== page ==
So, you are on your way to NZ, you’ve got your work visa all sorted but it’s just hit you: what about the New Zealand tax system when you work here?! Thankfully, New Zealand has one of the simplest and easiest to navigate tax systems in the world. Having said that, there are still quite a few issues for working holiday and recent immigrants to get their heads around such as getting sorted with an IRD number, income tax rates, ACC, KiwiSaver as well as the different types of employment and the tax implications of each of those.
This article discusses the following components of tax in New Zealand:
- Effective tax rates – the amount of tax you’ll pay on your earnings.
- Registering with the Inland Revenue Department (IRD).
- Goods & Service Tax (GST) – the equivalent of VAT in the UK.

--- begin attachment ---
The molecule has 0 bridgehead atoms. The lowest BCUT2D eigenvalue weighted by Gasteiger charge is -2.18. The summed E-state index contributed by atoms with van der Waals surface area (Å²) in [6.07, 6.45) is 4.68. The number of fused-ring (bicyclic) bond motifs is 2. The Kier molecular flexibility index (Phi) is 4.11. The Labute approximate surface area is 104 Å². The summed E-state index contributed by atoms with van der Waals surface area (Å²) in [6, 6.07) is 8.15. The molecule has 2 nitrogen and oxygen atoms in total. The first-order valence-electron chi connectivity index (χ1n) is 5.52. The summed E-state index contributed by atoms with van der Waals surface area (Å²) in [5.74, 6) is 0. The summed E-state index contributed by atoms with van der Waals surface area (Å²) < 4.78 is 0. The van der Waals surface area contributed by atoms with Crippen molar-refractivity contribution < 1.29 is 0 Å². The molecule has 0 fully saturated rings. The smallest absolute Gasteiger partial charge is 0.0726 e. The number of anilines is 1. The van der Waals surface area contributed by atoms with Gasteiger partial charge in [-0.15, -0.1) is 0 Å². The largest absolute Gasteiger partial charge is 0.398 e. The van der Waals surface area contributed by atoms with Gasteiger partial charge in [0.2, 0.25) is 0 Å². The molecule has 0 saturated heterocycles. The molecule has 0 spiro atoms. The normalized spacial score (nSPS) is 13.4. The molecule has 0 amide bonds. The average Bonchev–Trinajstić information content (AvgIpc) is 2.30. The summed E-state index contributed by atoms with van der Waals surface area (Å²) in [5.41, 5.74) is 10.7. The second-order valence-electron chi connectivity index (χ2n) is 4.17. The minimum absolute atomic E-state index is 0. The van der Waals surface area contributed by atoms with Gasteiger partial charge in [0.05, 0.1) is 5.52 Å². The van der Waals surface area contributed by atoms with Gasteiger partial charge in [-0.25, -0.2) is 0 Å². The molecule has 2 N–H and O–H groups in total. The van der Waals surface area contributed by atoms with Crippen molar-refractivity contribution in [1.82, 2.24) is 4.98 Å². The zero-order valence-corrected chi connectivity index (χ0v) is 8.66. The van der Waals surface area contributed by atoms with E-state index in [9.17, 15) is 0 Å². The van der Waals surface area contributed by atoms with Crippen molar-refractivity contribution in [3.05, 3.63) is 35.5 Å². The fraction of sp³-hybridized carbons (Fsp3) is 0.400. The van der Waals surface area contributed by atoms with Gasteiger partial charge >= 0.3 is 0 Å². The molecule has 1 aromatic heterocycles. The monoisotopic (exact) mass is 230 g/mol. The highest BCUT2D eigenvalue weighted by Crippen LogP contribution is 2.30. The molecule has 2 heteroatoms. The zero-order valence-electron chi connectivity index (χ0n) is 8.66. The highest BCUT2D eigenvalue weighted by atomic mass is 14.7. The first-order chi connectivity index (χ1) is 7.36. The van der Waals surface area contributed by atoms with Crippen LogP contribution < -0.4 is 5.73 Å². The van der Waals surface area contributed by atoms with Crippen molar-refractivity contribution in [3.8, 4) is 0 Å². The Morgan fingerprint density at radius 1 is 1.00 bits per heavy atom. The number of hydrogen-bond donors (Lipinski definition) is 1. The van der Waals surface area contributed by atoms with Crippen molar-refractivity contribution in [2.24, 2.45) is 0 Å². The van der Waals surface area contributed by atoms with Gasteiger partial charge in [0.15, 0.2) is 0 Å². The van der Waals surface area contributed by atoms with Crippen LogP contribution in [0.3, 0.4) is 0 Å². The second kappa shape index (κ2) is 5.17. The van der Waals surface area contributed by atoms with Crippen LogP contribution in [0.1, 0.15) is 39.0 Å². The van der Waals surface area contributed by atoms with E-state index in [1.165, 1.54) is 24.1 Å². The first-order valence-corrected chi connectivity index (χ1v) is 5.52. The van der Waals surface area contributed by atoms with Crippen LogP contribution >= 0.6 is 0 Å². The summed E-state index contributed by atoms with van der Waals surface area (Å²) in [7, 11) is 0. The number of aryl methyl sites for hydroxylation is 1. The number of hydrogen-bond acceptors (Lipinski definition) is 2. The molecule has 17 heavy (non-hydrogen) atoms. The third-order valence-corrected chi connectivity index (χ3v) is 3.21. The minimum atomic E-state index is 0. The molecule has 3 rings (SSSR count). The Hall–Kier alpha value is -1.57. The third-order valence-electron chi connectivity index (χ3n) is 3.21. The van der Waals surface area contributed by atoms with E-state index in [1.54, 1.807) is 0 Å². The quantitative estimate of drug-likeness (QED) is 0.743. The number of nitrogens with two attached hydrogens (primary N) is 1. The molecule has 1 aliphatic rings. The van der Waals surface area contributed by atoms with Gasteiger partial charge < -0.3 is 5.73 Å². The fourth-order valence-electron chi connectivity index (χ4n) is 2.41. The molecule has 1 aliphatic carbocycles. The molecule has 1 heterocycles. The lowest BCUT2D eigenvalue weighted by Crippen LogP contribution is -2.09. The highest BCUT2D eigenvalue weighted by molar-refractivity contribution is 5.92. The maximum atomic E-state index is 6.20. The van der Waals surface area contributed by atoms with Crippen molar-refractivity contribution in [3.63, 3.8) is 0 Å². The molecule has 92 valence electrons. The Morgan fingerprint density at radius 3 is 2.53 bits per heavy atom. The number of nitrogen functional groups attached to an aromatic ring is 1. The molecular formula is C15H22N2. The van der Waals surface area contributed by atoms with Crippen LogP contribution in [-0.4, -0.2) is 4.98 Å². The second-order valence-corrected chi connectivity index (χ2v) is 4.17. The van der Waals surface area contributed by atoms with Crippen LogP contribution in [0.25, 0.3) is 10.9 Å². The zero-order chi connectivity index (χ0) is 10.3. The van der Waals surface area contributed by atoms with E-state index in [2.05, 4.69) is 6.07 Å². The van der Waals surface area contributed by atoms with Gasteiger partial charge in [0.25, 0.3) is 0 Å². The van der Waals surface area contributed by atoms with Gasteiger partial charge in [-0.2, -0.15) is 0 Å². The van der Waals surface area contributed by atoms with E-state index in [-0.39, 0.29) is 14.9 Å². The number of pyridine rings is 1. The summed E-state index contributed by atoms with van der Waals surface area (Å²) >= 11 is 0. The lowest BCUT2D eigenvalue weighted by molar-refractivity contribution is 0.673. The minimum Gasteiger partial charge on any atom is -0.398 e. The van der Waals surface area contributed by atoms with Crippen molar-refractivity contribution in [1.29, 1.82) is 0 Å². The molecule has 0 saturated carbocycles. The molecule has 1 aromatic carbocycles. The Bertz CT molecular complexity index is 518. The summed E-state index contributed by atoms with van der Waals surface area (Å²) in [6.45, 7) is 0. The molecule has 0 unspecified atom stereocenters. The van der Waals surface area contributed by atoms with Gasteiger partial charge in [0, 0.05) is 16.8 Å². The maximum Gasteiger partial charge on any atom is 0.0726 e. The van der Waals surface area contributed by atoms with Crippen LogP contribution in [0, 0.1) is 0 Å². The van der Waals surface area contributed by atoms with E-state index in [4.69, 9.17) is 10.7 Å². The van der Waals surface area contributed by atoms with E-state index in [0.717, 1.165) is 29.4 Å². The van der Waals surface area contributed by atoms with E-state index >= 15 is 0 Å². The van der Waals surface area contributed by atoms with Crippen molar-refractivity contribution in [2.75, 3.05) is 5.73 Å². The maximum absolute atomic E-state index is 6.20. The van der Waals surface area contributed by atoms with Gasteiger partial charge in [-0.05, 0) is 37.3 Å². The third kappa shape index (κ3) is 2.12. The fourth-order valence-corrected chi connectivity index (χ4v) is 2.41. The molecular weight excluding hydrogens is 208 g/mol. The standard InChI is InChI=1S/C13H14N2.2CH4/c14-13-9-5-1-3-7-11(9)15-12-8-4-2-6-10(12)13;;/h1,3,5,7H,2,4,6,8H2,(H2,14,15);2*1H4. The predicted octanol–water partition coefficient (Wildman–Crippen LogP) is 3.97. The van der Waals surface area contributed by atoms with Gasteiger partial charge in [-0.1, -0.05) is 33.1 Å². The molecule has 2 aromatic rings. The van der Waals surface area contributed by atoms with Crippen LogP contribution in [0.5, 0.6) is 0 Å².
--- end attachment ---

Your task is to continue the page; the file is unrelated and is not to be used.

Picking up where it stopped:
- ACC Levies – deductions for personal accident insurance.
- KiwiSaver – a pensions scheme, much like Auto Enrolment in the UK.
- Employment types – from self-employment to your usual fixed employment.
- Tax implications – common scenarios and tax implication examples. That could save you tax in New Zealand.
Income Tax in New Zealand
The Inland Revenue Department (IRD) is responsible for collecting taxes in New Zealand. Income Tax is calculated at different rates ranging from 10.5% to 33% for individuals, depending on how much you earn.
What are the tax rates in New Zealand?
|Income||Tax rate||Effective tax rate|
|$0 – $14,000||10.5%||10.5%|
|$14,001 – $48,000||17.5%||10.5 – 15.5%|
|$48,001 – $70,000||30%||15.5 – 20.0%|
|Over $70,000||33%||20.0 – 33.0%|
The average New Zealander pays tax at an effective rate of about 20%, as they pay some at 10.5%, some at 17.5% and some at 33%.